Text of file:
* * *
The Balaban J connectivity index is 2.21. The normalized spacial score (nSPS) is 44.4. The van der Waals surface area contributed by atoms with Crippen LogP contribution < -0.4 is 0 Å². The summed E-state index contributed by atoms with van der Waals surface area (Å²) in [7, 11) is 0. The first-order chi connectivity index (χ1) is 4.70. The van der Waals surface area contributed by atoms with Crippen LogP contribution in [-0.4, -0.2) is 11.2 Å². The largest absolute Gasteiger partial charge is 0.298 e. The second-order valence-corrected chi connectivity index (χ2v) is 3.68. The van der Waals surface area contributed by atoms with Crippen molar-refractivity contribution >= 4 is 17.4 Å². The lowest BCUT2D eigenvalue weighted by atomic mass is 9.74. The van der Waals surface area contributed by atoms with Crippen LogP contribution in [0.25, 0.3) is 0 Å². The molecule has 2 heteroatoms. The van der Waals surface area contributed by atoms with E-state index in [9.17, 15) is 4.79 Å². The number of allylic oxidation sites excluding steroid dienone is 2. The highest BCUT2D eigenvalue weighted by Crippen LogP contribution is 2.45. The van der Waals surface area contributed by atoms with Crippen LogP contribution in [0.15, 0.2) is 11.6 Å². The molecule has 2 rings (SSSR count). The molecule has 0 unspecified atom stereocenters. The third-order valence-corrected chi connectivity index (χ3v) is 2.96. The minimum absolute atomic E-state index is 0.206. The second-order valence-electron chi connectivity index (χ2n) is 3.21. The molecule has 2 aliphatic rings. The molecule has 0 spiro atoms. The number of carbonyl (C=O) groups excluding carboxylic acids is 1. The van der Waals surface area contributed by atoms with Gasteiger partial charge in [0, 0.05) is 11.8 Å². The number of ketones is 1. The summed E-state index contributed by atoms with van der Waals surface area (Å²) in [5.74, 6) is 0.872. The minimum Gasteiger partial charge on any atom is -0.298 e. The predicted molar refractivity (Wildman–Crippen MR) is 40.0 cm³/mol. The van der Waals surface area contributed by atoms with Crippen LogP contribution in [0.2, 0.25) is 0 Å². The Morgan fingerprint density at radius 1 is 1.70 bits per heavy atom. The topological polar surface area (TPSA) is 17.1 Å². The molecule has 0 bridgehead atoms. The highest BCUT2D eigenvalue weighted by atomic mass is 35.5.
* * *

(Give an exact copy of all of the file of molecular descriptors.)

The Balaban J connectivity index is 2.21. The normalized spacial score (nSPS) is 44.4. The van der Waals surface area contributed by atoms with Crippen LogP contribution < -0.4 is 0 Å². The summed E-state index contributed by atoms with van der Waals surface area (Å²) in [7, 11) is 0. The first-order chi connectivity index (χ1) is 4.70. The van der Waals surface area contributed by atoms with Crippen LogP contribution in [-0.4, -0.2) is 11.2 Å². The largest absolute Gasteiger partial charge is 0.298 e. The second-order valence-corrected chi connectivity index (χ2v) is 3.68. The van der Waals surface area contributed by atoms with Crippen molar-refractivity contribution >= 4 is 17.4 Å². The lowest BCUT2D eigenvalue weighted by atomic mass is 9.74. The van der Waals surface area contributed by atoms with Crippen LogP contribution in [0.25, 0.3) is 0 Å². The molecule has 2 heteroatoms. The van der Waals surface area contributed by atoms with E-state index in [9.17, 15) is 4.79 Å². The number of allylic oxidation sites excluding steroid dienone is 2. The highest BCUT2D eigenvalue weighted by Crippen LogP contribution is 2.45. The van der Waals surface area contributed by atoms with Crippen LogP contribution in [0.15, 0.2) is 11.6 Å². The molecule has 2 rings (SSSR count). The molecule has 0 unspecified atom stereocenters. The third-order valence-corrected chi connectivity index (χ3v) is 2.96. The minimum absolute atomic E-state index is 0.206. The second-order valence-electron chi connectivity index (χ2n) is 3.21. The molecule has 2 aliphatic rings. The molecule has 0 spiro atoms. The number of carbonyl (C=O) groups excluding carboxylic acids is 1. The van der Waals surface area contributed by atoms with Gasteiger partial charge in [0, 0.05) is 11.8 Å². The number of ketones is 1. The summed E-state index contributed by atoms with van der Waals surface area (Å²) in [5.74, 6) is 0.872. The minimum Gasteiger partial charge on any atom is -0.298 e. The predicted molar refractivity (Wildman–Crippen MR) is 40.0 cm³/mol. The van der Waals surface area contributed by atoms with Crippen LogP contribution in [0.2, 0.25) is 0 Å². The Morgan fingerprint density at radius 1 is 1.70 bits per heavy atom. The topological polar surface area (TPSA) is 17.1 Å². The molecule has 0 bridgehead atoms. The highest BCUT2D eigenvalue weighted by atomic mass is 35.5.